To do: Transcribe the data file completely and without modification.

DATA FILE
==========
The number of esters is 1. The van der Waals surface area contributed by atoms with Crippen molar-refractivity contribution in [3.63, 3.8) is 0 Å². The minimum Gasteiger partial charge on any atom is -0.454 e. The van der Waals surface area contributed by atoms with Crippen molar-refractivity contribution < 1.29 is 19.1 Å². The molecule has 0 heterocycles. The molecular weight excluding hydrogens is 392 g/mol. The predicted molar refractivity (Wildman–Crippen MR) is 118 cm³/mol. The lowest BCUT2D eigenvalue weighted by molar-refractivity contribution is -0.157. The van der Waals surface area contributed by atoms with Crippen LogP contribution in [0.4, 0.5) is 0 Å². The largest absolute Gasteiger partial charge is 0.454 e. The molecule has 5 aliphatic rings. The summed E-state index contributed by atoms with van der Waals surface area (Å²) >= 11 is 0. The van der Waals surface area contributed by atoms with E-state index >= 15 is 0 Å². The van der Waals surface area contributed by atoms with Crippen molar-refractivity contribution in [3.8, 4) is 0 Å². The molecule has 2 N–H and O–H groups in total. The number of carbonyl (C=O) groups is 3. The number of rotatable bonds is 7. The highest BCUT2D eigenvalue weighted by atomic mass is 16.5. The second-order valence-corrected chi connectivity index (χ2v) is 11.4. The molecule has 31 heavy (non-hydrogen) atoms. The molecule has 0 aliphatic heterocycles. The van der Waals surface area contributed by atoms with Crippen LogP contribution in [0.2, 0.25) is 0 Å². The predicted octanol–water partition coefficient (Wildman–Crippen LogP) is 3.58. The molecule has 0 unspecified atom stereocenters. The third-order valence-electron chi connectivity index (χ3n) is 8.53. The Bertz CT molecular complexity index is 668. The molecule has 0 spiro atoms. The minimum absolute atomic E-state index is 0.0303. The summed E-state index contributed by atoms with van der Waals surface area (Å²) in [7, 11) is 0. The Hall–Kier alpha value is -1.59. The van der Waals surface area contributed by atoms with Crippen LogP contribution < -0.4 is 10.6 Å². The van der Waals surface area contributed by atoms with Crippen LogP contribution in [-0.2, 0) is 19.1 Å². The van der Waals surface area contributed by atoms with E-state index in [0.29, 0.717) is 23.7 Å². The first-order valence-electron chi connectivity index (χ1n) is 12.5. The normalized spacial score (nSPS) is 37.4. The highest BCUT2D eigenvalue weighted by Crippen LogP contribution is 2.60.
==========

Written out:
The number of esters is 1. The van der Waals surface area contributed by atoms with Crippen molar-refractivity contribution in [3.63, 3.8) is 0 Å². The minimum Gasteiger partial charge on any atom is -0.454 e. The van der Waals surface area contributed by atoms with Crippen molar-refractivity contribution < 1.29 is 19.1 Å². The molecule has 0 heterocycles. The molecular weight excluding hydrogens is 392 g/mol. The predicted molar refractivity (Wildman–Crippen MR) is 118 cm³/mol. The lowest BCUT2D eigenvalue weighted by molar-refractivity contribution is -0.157. The van der Waals surface area contributed by atoms with Crippen LogP contribution in [0.4, 0.5) is 0 Å². The largest absolute Gasteiger partial charge is 0.454 e. The molecule has 5 aliphatic rings. The summed E-state index contributed by atoms with van der Waals surface area (Å²) >= 11 is 0. The van der Waals surface area contributed by atoms with E-state index >= 15 is 0 Å². The van der Waals surface area contributed by atoms with Crippen molar-refractivity contribution in [3.8, 4) is 0 Å². The molecule has 2 N–H and O–H groups in total. The number of carbonyl (C=O) groups is 3. The number of rotatable bonds is 7. The highest BCUT2D eigenvalue weighted by atomic mass is 16.5. The second-order valence-corrected chi connectivity index (χ2v) is 11.4. The molecule has 31 heavy (non-hydrogen) atoms. The molecule has 0 aliphatic heterocycles. The van der Waals surface area contributed by atoms with Crippen LogP contribution in [0.2, 0.25) is 0 Å². The predicted octanol–water partition coefficient (Wildman–Crippen LogP) is 3.58. The molecule has 0 unspecified atom stereocenters. The third-order valence-electron chi connectivity index (χ3n) is 8.53. The Bertz CT molecular complexity index is 668. The molecule has 0 spiro atoms. The minimum absolute atomic E-state index is 0.0303. The summed E-state index contributed by atoms with van der Waals surface area (Å²) in [7, 11) is 0. The Hall–Kier alpha value is -1.59. The van der Waals surface area contributed by atoms with Crippen LogP contribution < -0.4 is 10.6 Å². The van der Waals surface area contributed by atoms with Crippen LogP contribution in [-0.2, 0) is 19.1 Å². The van der Waals surface area contributed by atoms with E-state index in [0.29, 0.717) is 23.7 Å². The first-order valence-electron chi connectivity index (χ1n) is 12.5. The normalized spacial score (nSPS) is 37.4. The highest BCUT2D eigenvalue weighted by Crippen LogP contribution is 2.60.